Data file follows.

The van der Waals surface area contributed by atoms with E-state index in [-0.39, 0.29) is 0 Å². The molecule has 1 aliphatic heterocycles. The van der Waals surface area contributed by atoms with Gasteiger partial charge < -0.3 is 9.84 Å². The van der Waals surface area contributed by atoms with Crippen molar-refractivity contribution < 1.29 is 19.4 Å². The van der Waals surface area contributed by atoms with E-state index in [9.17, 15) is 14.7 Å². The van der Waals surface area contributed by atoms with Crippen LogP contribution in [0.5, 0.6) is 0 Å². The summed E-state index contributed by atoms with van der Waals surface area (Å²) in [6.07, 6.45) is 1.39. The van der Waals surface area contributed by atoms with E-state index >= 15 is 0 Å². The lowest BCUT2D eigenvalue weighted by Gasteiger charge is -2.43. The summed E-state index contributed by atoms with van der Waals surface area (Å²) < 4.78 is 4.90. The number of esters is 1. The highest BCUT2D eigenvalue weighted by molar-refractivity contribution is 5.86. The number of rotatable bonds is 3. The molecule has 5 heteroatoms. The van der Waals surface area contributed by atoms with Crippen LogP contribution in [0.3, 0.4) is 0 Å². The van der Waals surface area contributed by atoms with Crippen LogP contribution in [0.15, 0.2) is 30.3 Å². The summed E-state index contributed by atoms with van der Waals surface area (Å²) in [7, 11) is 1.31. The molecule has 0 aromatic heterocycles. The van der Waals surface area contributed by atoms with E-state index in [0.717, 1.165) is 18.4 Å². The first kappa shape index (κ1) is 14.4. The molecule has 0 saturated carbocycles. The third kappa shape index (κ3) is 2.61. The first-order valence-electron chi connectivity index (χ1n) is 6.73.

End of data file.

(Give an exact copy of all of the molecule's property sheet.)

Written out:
The van der Waals surface area contributed by atoms with E-state index in [-0.39, 0.29) is 0 Å². The molecule has 1 aliphatic heterocycles. The van der Waals surface area contributed by atoms with Gasteiger partial charge < -0.3 is 9.84 Å². The van der Waals surface area contributed by atoms with Crippen molar-refractivity contribution < 1.29 is 19.4 Å². The van der Waals surface area contributed by atoms with E-state index in [9.17, 15) is 14.7 Å². The van der Waals surface area contributed by atoms with Crippen LogP contribution in [0.5, 0.6) is 0 Å². The summed E-state index contributed by atoms with van der Waals surface area (Å²) in [6.07, 6.45) is 1.39. The van der Waals surface area contributed by atoms with E-state index >= 15 is 0 Å². The lowest BCUT2D eigenvalue weighted by Gasteiger charge is -2.43. The summed E-state index contributed by atoms with van der Waals surface area (Å²) < 4.78 is 4.90. The number of esters is 1. The highest BCUT2D eigenvalue weighted by molar-refractivity contribution is 5.86. The number of rotatable bonds is 3. The molecule has 5 heteroatoms. The van der Waals surface area contributed by atoms with Crippen LogP contribution in [0.3, 0.4) is 0 Å². The van der Waals surface area contributed by atoms with Crippen LogP contribution in [0.15, 0.2) is 30.3 Å². The summed E-state index contributed by atoms with van der Waals surface area (Å²) in [7, 11) is 1.31. The molecule has 0 aromatic heterocycles. The van der Waals surface area contributed by atoms with E-state index in [0.717, 1.165) is 18.4 Å². The first kappa shape index (κ1) is 14.4. The molecule has 0 saturated carbocycles. The third kappa shape index (κ3) is 2.61. The first-order valence-electron chi connectivity index (χ1n) is 6.73.